Karl Newson is the award-winning children's book author of titles such as The Same But Different Too, The Hat Full of Secrets, I Am a Tiger and Little Owl's Bedtime, and has worked with numerous publishers – from Macmillan Children's Books and Walker Books to Nosy Crow and Little Tiger Press. We are so excited to welcome Karl to the site – thanks for sparing the time for us, Karl, and for talking about how you became a published author.
Karl, there are so many ways someone can become a published author. Can you tell us about your journey?
It begins in the dusty old days… I don’t remember too many books from my own childhood, but when my own children were small in the early 2000s I found magic in reading picture books for them at bedtime. So – cliché – I thought I’d try to write a story of my own! I’d always enjoyed writing poems and lyrics (always dreamt I’d be Marc Bolan one day! Looking back now I see it was all practice for where I was headed. Phewf!), so I came up with a couple of ideas. One of them was called Moon Monkey, and I plucked up the courage to type it up and print it out and send it off with a covering letter in a brown envelope (that’s how long ago it was) to ten different publishers. Then I waited six months for a reply… but after a few weeks I sent off another idea and I figured I’d just keep sending them, and waiting, endlessly. When the rejections came back it was disappointing, although I had expected it because I had terrible GCSEs and zero experience in the book world.
But one rejection had a handwritten note saying the reader had liked the idea, but it wasn’t ‘right’ for the publisher's list. And that was just the thing I needed to keep me going: a nice rejection!
I wrote another story and tried to do some drawings but I couldn’t get them on paper as I imagined… so… I decided I should teach myself how to illustrate, and I spent the next five or six years doing that. And then, one day, I was asked by someone to illustrate a children’s book they’d written for their daughter. They self-published the book and it was shortlisted for the East Anglian Book Awards! I joined Twitter around the same time, and it’s there that I found a whole new bubble of children’s book stuff – bookmakers, publishers, agents and people just like me who were new and chasing a dream.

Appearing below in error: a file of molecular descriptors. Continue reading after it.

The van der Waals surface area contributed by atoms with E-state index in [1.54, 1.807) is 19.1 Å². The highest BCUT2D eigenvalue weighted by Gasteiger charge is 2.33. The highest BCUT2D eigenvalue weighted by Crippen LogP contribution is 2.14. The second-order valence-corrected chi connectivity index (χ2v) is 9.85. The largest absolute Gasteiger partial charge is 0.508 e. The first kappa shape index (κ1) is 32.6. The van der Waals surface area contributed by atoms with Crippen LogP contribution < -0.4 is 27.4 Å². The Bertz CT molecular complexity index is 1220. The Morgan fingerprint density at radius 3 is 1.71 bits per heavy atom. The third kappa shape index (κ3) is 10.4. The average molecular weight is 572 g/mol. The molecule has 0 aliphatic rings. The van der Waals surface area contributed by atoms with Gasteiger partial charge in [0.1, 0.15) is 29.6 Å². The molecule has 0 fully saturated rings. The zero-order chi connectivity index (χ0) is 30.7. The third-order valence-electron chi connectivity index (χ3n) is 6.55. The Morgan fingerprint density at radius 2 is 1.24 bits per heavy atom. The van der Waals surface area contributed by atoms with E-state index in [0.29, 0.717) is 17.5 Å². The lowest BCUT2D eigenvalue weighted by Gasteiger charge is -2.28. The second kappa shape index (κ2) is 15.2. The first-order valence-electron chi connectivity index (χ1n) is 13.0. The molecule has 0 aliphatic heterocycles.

A couple of years passed and I worked on my illustrations. Going digital was a big breakthrough for me – being colour blind, it made colour choices much easier! And then, eventually, I tried my luck with an agent. I wrote some new stories to accompany my illustrations and sent it all off by email (times had changed by 2015!) and all my lucky days came at once because I signed with the agent I’d set my hopes on – Jodie Hodges. And ever since then I’ve been living in a dream come true.
Did you have any preconceptions before you got your first publishing deal and, if so, is being an author what you hoped it would be?
I didn’t have any preconceptions. For me, it was just a joy to hold a book with my name on it! However, I had no idea just how much promotion would be involved or how hard it would be to constantly shout about it, trying to share it far and wide. It was a big lesson for me. It still is. I’m still learning every day, nineteen books in.
I'm really glad you mentioned that, because a lot of authors and illustrators have said the same. Whether it's through events, or creating marketing material, or promotion through an author or illustrator's own social media, that side of things can be quite draining at times I'm told - and it's not exactly what anyone signed up for in the first place!
So, what does a regular writing day look like for you?
I write everything in my notebook, so usually it involves me sitting at my desk (trying not to be too distracted by Twitter), trying to find a new story in my pen. I tend to write without thinking too much. I like the story to write itself – too much control from me gives it too many rules and dead ends – and then I see what it is saying and go from there. Often it’ll be a title or an opening line. I read lots of book things, too. New books. Online reviews. I like to watch videos of authors talking about their processes. I listen to music too… but mostly it’s just me and my notebook. Some days I’ll write a good line, some days I’ll write a whole story. It’s all good practice. I like to take a walk in the afternoon or evening, and I sometimes find a new idea there if I’m lucky.